Genes at the doctor’s office
“The genetic risk score will be just another tool for doctors. In addition to measuring cholesterol levels, blood pressure, and body mass index, the genetic risk score will be yet another measurement that our prediction algorithm can use,” says Milani. She explains that they’ve already piloted a number of diseases to be diagnosed by the algorithm, but this currently takes place at the biobank, not in the doctor’s office.
“For the genetic information to be used in everyday practice we need to undertake pretty extensive IT developments — which we’re actually starting now. We’re launching the development of automated decision support software for physicians. So when doctors enter various patient data — such as cholesterol level, blood pressure, and smoking status — in the system, then the genetic risk will be calculated by the algorithm, and it’ll provide specific guidance accordingly.” She adds that the final product will be owned by the government, or to be more specific, by the citizens of Estonia.
There’s also been a great deal of work put into making the biobank and its allied tools as future-proof as possible. Participants own their personal data and can have it completely deleted from the database at any point. It’s also been ensured that the database can’t be used by insurance companies or for crime investigations by law enforcement agencies — effectively preventing the creation of any dystopian monitoring tools.
What’s especially amazing is that many of these things were set up way back in 2000, which Milani attributes to Estonia’s forward-thinking approach to technology. She believes that biobanks like these could easily become a standard for nation states in the future. Creating powerful preventive tools like this can greatly improve the health of a country’s population — saving incredible amounts of money and making healthcare serve people even better. But in order to achieve this, countries need to be prepared and have all the right legislation — and the right initiatives — in place as soon as possible.
After adding the 100,000 samples in this round, the Estonian biobank will have the genetic profile of about 10 percent of Estonians. While the best thing would be to eventually get samples from every single citizen, Milani says that it doesn’t mean that the prediction algorithm won’t be beneficial to those who aren’t in the database.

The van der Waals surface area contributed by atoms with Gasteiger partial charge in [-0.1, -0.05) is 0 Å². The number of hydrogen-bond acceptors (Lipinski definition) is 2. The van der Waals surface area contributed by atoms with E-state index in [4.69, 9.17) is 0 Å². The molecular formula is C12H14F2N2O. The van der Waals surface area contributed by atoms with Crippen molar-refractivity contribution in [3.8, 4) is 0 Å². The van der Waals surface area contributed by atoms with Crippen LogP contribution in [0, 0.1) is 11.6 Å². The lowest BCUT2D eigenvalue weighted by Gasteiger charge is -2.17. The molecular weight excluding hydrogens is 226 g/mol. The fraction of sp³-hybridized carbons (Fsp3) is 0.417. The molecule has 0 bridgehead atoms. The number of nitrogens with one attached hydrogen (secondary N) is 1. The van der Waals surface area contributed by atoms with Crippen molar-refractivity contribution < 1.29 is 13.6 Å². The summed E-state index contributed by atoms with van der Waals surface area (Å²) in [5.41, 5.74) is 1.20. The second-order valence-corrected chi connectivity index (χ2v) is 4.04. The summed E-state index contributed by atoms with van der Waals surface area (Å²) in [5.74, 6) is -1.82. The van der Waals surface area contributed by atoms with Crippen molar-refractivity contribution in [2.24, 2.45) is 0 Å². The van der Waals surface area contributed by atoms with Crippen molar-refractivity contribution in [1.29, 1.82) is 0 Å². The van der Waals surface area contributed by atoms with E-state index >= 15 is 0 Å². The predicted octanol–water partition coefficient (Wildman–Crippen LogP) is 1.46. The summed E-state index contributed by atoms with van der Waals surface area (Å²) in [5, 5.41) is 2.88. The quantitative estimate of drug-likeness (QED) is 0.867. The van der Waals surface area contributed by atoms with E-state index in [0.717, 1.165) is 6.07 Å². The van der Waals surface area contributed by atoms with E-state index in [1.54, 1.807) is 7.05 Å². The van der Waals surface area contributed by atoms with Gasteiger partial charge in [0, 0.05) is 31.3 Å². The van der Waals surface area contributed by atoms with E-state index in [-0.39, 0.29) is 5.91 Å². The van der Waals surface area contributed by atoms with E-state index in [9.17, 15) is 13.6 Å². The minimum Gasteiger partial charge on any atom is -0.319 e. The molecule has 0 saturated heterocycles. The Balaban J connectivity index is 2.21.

“For example, the participants that had genes that indicated risk of high cholesterol levels have been contacted and given a letter to share with their family members. This is called ‘cascade screening’ and can encourage people to come in for investigation that are likely to share those genes,” explains Milani.
Milani also points out that studies in Iceland, carried out by gene analysis firm Decode, show that you can, in some cases, extend predictions more accurately to other family members — which could make the algorithm even more effective for people who’ve yet to give samples.
In the two months since the Estonian government announced the free genetic testing, around 38,000 people have signed up, so it’s clear there’s a lot of interest for the initiative. Estonia keeps on paving the way when it comes to adapting digital solutions for nation states and its insistence on going further is encouraging.
It’s important that there’s a government out there that’s willing to take this step. There are many promising private healthtech and genetic research initiatives out there, but for it to be actually implemented on a nationwide scale, it has to have government backing of some sort. Fully harmonized data paired with strong public initiatives and innovative technologies could see countries serve their people better in the future.